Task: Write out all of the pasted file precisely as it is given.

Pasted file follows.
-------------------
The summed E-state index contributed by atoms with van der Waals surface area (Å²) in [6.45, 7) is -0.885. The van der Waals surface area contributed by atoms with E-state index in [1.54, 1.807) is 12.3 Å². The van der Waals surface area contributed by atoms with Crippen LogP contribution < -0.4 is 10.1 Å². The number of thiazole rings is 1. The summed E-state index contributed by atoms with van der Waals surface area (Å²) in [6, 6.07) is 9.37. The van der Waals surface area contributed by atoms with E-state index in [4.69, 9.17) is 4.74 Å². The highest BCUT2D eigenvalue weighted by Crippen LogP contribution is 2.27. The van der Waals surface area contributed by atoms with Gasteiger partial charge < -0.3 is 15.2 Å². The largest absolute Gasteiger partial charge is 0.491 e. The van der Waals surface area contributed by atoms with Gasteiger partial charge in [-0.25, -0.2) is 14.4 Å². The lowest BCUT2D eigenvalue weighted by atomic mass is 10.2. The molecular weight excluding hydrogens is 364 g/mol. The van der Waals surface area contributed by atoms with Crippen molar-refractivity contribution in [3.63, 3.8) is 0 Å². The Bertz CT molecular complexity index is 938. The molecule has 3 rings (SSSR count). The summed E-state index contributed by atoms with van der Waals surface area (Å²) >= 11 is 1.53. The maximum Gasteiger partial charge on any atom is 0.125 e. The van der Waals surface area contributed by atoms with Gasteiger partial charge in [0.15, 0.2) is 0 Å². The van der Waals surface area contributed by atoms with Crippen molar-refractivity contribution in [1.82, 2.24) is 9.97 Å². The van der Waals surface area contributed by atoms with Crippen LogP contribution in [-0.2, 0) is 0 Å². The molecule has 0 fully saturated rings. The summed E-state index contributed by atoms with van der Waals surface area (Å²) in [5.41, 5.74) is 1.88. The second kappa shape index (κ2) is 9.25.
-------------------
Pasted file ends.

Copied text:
The summed E-state index contributed by atoms with van der Waals surface area (Å²) in [6.45, 7) is -0.885. The van der Waals surface area contributed by atoms with E-state index in [1.54, 1.807) is 12.3 Å². The van der Waals surface area contributed by atoms with Crippen LogP contribution < -0.4 is 10.1 Å². The number of thiazole rings is 1. The summed E-state index contributed by atoms with van der Waals surface area (Å²) in [6, 6.07) is 9.37. The van der Waals surface area contributed by atoms with E-state index in [4.69, 9.17) is 4.74 Å². The highest BCUT2D eigenvalue weighted by Crippen LogP contribution is 2.27. The van der Waals surface area contributed by atoms with Gasteiger partial charge < -0.3 is 15.2 Å². The largest absolute Gasteiger partial charge is 0.491 e. The van der Waals surface area contributed by atoms with Gasteiger partial charge in [-0.25, -0.2) is 14.4 Å². The lowest BCUT2D eigenvalue weighted by atomic mass is 10.2. The molecular weight excluding hydrogens is 364 g/mol. The van der Waals surface area contributed by atoms with Crippen molar-refractivity contribution in [3.63, 3.8) is 0 Å². The Bertz CT molecular complexity index is 938. The molecule has 3 rings (SSSR count). The summed E-state index contributed by atoms with van der Waals surface area (Å²) >= 11 is 1.53. The maximum Gasteiger partial charge on any atom is 0.125 e. The van der Waals surface area contributed by atoms with Gasteiger partial charge in [0.15, 0.2) is 0 Å². The van der Waals surface area contributed by atoms with Crippen molar-refractivity contribution in [1.82, 2.24) is 9.97 Å². The van der Waals surface area contributed by atoms with Crippen LogP contribution in [-0.2, 0) is 0 Å². The molecule has 0 fully saturated rings. The summed E-state index contributed by atoms with van der Waals surface area (Å²) in [5.41, 5.74) is 1.88. The second kappa shape index (κ2) is 9.25.